Source: Wooden M, Bubonya M, Cobb-Clark D. Scand J Work Environ Health, 2016.
Associations With the Length of Work Disability in Occupational Back Injuries
Objective: The aim of this study is to examine the associations between lag times following occupational low back injury and the length of work disability.
Methods: In a retrospective cohort study using workers' compensation claims, random effects Tobit models were used to explore how disability length relates to three lag times: the number of days from the date of injury to reporting the injury, the number of days from the date of injury to medical care, and the number of days from the date of injury to initiating work disability.
Results: In general, shorter lag times for each of the different lags were related to shorter lengths of disability.
Conclusions: Decreasing the length of the lag times in reporting injuries, receiving medical care, and missing work may help to decrease the length of work disability for workers after low back injury.
Source: Besen, Elyssa; Harrell, Mason; Pransky, Glenn. Journal of Occupational & Environmental Medicine: January 2016, Volume 58, Issue 1, p. 53-60.
Are associations modified by occupational grade?
BACKGROUND: Workplace social capital (WSC) is an emerging topic among both work environment professionals and researchers. We examined (i) whether high WSC protected against risk of long-term sickness absence (LTSA) in a random sample of the Danish workforce during a 1-year follow-up and (ii) whether the association of WSC with sickness absence was modified by occupational grade. METHODS: We measured WSC by self-report in a cohort of 3075 employees and linked responses to a national register of sickness absence. We calculated hazard ratios (HRs) and 95% confidence intervals (CIs) of onset of LTSA (>/=21 days), adjusted for covariates. We stratified analyses by occupational grade and examined if there was an interaction effect of WSC and occupational grade. RESULTS: A one standard deviation higher WSC score predicted a reduced risk of sickness absence after adjustment for sociodemographic variables, prevalent health problems and health behaviours (HR = 0.85, 95% CI = 0.74-0.99). The HR was attenuated and lost statistical significance after further adjustment for occupational grade (HR = 0.90, 95% CI = 0.78-1.04). When stratified by occupational grade, high WSC predicted a decreased risk of sickness absence among higher grade workers (HR = 0.61, 95% CI = 0.44-0.84) but not among lower grade workers (HR = 0.98, 95% CI = 0.83-1.15). The interaction effect of WSC and occupational grade was statistically significant (HR = 0.97, 95% CI = 0.95-0.99). CONCLUSION: High WSC might reduce risk of LTSA. However, the protective effect appears to be limited to workers of higher occupational grade.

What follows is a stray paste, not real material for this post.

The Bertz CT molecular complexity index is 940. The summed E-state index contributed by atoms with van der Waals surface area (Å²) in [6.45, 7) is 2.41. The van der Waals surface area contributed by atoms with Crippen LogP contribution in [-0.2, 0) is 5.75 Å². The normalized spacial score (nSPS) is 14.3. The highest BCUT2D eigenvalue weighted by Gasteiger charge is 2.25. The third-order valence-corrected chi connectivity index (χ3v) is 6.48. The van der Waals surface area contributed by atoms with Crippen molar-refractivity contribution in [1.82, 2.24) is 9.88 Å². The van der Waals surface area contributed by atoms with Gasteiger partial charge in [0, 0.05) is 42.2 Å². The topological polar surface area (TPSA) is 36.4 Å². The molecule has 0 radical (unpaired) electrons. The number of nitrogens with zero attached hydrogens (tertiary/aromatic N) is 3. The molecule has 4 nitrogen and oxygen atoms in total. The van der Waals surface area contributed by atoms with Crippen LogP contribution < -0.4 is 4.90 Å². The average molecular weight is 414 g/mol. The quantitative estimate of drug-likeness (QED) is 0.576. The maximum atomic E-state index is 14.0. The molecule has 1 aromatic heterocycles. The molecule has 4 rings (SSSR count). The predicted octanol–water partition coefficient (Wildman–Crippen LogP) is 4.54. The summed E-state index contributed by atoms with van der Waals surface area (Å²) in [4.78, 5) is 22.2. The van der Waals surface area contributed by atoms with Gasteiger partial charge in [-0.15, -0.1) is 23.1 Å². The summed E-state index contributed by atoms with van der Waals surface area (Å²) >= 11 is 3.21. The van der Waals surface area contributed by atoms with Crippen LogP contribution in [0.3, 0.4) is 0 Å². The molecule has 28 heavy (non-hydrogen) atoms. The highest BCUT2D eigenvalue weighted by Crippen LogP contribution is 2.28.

Source: Rugulies R, Hasle P, Pejtersen JH, et al. European Journal of Public Health, 2016.
Do State Workers' Compensation Policies Make a Difference?
Objective: The aim of the study was to examine the impact of state workers' compensation (WC) policies regarding wage replacement and medical benefits on medical costs and length of disability (LOD) in workers with low back pain (LBP).
Methods: Retrospective cohort analysis of LBP claims from 49 states (n?=?59,360) filed between 2002 and 2008, extracted from a large WC administrative database.
Results: Longer retroactive periods and state WC laws allowing treating provider choice were associated with higher medical costs and longer LOD. Limiting the option to change providers and having a fee schedule were associated with longer LOD, except that allowing a one-time treating provider change was associated with lower medical costs and shorter LOD.
Conclusions: WC policies about wage replacement and medical treatment appear to be associated with WC LBP outcomes, and might represent opportunities to improve LOD and reduce medical costs in occupational LBP.
Source: Shraim, Mujahed; Cifuentes, Manuel; Willetts, Joanna L.; Marucci-Wellman, Helen R.; Pransky, Glenn. Journal of Occupational & Environmental Medicine: December 2015, Volume 57, Issue 12, p. 1275-1283.